The CARON Collection is pleased to feature one of the
outstanding shops who so ably provide stitchers with not only
supplies but guidance, technical expertise, and inspiration.
We hope you'll support your local shops and browse through our
extensive SHOP LISTINGS to find a shop near you.
The Red Rooster
in Newburgh, Indiana
by Rita Vainius
Today, Newburgh, Indiana on the shores of the Ohio River,
is a quaint historic town. But, in the 1850's, Newburgh was actually
the largest river port between Cincinnati and New Orleans. When
John Sprinkle landed on its shores in 1803 to establish a settlement,
it seemed the perfect place to build his home site just as many
believe it is today.
One such resident is Peggy Wilhelmus, the proprietor of the
Red Rooster Stitchery. Peggy has entrepreneurship in her blood.
Her father, John Gentil's, parents operated a family restaurant
called Gentil's Café. When Peggy's mom, Freida, later
remarried, she worked with her husband in their own business,
Brown's Boats and Motors.
Owner of the Red Rooster Stitchery
Peggy grew up in the larger town of Mt. Vernon, also on the
Ohio River and spent every weekend swimming, water skiing and
boating in its waters She tagged along after her older brother,
Robert, but also loved playing with her dolls. At 12, Peggy became
fascinated with antiques and began her first collection, seeking
out old saltcellars, of which she now possesses over 100. She
branched out into acquiring other items, being especially appreciative
of objects made by hand. Even as a child she recognized the talent,
skill, patience and craftsmanship that creating them entailed.
Peggy, not surprisingly, refers to herself as a sentimental "pack
rat," a trait that influenced her choice of the Red Rooster
Stitchery's motto: "Where Heirlooms Begin."
The strongest impact upon the direction Peggy's life has taken
has been her own upbringing. Grandmother Gentil always had needle
in hand, most often a crochet hook. She taught Peggy a variety
of needlework techniques. Grandma's Christmas present to Peggy,
when she was 8, was a suitcase brimming with doll clothes made
for Peggy's Terri Lee doll. There were scores of hand-stitched
mix-and-match outfits replete with ruffles, ribbons, belt loops
and miniature buttons and accessories such as beach towels, hats,
shawls and handbags. At least 80 of these treasured items remain
in Peggy's possession to this day and are lovingly taken out
of storage to grace her Christmas tree. Her uniquely decorated
tree has even been featured on a local TV station to exemplify
the true meaning of Christmas "The Gift of Love."
Peggy's Christmas Tree
Decorated with Her Grandmother's
Handmade Doll Clothes
Peggy's childhood artistic pursuits resulted in, among other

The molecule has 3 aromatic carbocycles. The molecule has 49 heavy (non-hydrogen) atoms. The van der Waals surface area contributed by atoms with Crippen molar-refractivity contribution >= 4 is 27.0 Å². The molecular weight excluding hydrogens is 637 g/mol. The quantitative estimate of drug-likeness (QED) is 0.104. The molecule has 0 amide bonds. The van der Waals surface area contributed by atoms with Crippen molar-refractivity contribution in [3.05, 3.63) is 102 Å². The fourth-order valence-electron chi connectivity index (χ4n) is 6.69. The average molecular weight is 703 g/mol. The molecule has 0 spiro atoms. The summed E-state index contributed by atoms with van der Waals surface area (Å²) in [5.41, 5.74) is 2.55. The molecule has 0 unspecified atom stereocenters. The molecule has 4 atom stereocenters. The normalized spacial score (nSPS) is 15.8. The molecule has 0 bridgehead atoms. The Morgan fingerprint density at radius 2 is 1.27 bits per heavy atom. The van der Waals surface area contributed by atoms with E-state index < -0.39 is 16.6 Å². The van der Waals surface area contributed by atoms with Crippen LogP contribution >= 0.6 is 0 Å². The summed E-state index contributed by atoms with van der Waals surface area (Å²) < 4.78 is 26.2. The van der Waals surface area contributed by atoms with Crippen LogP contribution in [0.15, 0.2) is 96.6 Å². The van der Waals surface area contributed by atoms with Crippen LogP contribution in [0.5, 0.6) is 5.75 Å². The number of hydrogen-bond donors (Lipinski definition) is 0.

things, winning a poster contest in grade school and, as a teenager,
fashioning the dress she wore at her brother's wedding. After
high school Peggy attended Indiana State College. While pursuing
her studies she worked at the Mead Johnson Company as a lab technician
doing vitamin analysis in the quality control department. Peggy
adds, "I do believe this job helped me to train my eye for
proportion and scale," an exceedingly useful skill in her
While Peggy had engaged in embroidery projects of various
kinds over the years, it was not until she was married and expecting
a child, Scott Michael that she took up needlepoint. She purchased
her needlework supplies from a local shop owned by Jo Gess and
her daughter, Vicki Perry. They asked Peggy to come work for
them, which she did when Scott was nine years old. A year and
half later she was invited to attend market in Atlanta. On the
return trip, Jo asked if Peggy would be interested in buying
the business! Peggy elaborates, "After the initial excitement,
it was time for prayer and figuring out the finances."
Peggy took ownership on September 1, 1981 and immediately
made some radical changes. She relocated the shop from a building
on a country road to a house in downtown Newburgh, doubling its
size in the process. Peggy also increased the number of days
the shop was open from 3 to 5 days a week. These alterations
had an immediate positive impact in transforming the business.
After renting for 4 years, Peggy purchased the home that housed
her shop, a lovely circa 1890's Victorian cottage. A plaque on
the house identifies it as being built by the Cooch Family in
1891. Henry and Caroline Cooch are responsible for contributing
greatly to the progress of Newburgh at the turn of the century.
Five Rooms within the home are devoted entirely to needlework.
The Front Room features a variety of stunning hand painted canvases,
another holds threads and fibers of every variety; there are
even separate rooms designated for Christmas and Cross Stitch.
A fifth room displays yet more canvases, has seven shelves of
books and is stocked with embellishments such as Mill Hill beads.
An anonymous source has informed Peggy that the house harbors
a benevolent guardian angel. We're inclined to believe it.
Aside from the dramatic changes in location and schedule,
Peggy considerably increased the shop's inventory and has continued
to do so throughout her tenure. The shop specializes in needlepoint,
offering pre-worked, charts and hand painted canvases galore,
as well as catering to cross-stitchers with patterns, fabrics
Peggy, herself, is especially thrilled herself with the fabulous
assortment of threads and fibers that have been made available
to stitchers in recent years. Her selection of the Caron Collection
includes the full line of Soie Cristale, Impressions and Snow
and selected colors of Waterlilies, Watercolours and Wildflowers.
Special orders are always welcomed and accommodated readily.
Peggy and her staff of three, Pat Mazu, Elizabeth Condi and Stacy
Connors, are aces in color and thread selection. Offered as well
are custom design and finishing services.
Staff of the Red Rooster Stitchery